Eng begins his article with a helpful background on photography criticism. He notes that photography was initially perceived as an objective art form that encouraged spectators to accept the image captured as “real.” This realism was further accentuated by the acceptance of photographic evidence for the determination of court trials. Eng, however, calls attention to how photography is still a representation of reality that needs to be urgently interrogated. He asserts that spectators often forget the very human mediation of the mechanical camera eye, which “demands from the viewer a particular concession, a particular self-placement, and a particular geometral point of view” (41). Eng emphasizes further that through each photograph sepectators are not only compelled to assume a specific physical point of view, in terms of geographic angles and positions but also an ideological one.

He goes on to describe how Kingston and Chin’s novel challenges Lacan’s notion of the “given-to-be-seen,” which is defined as “that group of culturally sanctioned images against which subjects are typically held for their sense of identity” (43). Spectators are encouraged to identify with images that correspond with the prevailing sociopolitical beliefs of the time (can be likened to stereotypes), which dictate how individuals should see not only themselves but also “others.” Eng asserts, however, that the “given-to-be-seen” still relies on the acceptance and perpetuation of those images by the public, which opens up space for potential resistance.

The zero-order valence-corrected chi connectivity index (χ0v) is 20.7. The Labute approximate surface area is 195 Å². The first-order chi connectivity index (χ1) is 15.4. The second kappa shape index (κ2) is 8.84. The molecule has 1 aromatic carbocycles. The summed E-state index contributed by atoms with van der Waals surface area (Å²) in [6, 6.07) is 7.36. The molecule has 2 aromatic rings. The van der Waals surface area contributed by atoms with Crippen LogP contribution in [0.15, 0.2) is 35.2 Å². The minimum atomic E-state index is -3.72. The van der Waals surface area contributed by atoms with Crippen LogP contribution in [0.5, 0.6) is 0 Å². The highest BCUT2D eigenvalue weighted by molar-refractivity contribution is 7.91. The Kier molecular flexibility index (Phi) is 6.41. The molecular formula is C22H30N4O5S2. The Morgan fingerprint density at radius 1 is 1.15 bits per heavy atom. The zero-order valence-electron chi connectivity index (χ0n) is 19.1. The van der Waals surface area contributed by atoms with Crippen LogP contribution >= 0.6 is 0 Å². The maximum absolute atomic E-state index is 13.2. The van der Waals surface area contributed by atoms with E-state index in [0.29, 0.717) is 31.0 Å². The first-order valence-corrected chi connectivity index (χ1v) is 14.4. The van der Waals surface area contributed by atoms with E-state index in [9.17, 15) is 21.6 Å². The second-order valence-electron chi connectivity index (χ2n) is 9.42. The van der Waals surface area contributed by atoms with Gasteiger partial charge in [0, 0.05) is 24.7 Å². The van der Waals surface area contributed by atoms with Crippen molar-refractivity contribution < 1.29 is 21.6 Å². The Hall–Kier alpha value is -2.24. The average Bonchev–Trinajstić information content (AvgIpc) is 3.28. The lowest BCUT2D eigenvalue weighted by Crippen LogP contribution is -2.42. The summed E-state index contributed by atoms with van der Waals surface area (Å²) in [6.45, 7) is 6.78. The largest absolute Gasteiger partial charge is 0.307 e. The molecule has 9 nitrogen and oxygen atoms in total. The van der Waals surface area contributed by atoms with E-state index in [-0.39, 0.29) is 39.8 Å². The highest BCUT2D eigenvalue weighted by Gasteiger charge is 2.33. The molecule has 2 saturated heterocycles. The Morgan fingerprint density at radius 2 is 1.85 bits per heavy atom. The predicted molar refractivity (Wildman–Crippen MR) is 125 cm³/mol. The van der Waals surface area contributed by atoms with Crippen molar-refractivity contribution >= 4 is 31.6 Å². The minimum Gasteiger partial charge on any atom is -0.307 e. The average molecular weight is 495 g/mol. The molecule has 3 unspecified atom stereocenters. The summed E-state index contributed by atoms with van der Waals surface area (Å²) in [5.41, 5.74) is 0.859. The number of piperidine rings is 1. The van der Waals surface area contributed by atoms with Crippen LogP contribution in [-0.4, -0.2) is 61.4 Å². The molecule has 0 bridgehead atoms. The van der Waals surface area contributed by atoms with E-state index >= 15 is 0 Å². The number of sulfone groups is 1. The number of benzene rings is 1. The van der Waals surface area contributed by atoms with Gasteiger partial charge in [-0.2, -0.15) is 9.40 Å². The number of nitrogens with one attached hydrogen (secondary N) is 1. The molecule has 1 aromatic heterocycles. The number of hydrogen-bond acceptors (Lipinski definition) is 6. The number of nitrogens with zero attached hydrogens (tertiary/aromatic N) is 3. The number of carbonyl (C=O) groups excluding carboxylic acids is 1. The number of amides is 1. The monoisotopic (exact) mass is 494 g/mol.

In his discussion of China Men, Eng demonstrates how Kingston reveals the racist nature of the “given-to-be-seen” through disjointed photographic interpretations. While the Chinese man in the chapter, “The Wild Man of the Green Swamp” was so depicted by police and tabloid writers, the narrator notes that the photograph did not portray a wild man at all. Eng suggests that racialized “visual ordering,” where frozen stereotypical images of the Chinese American man as “yellow” peril” precipitates the compilation of arbitrary documents that sustains such racist conceptions, occluding individual’s ability to see the Chinese American man as he truly appears. Eng relates another scene where Alfredo’s brother examines photos of the Vietnam War, which at first horrifies and frightens him. As he continues, however, he eventually learns to see them as beautiful, awesome “Kodak moment[s]” (52). Eng emphasizes that the personal point of view that guided Alfredo’s brother in his initial perusal of the images is an “errancy of the human look” that offers great potential for resisting the dominant vision that society imposes on its members (52).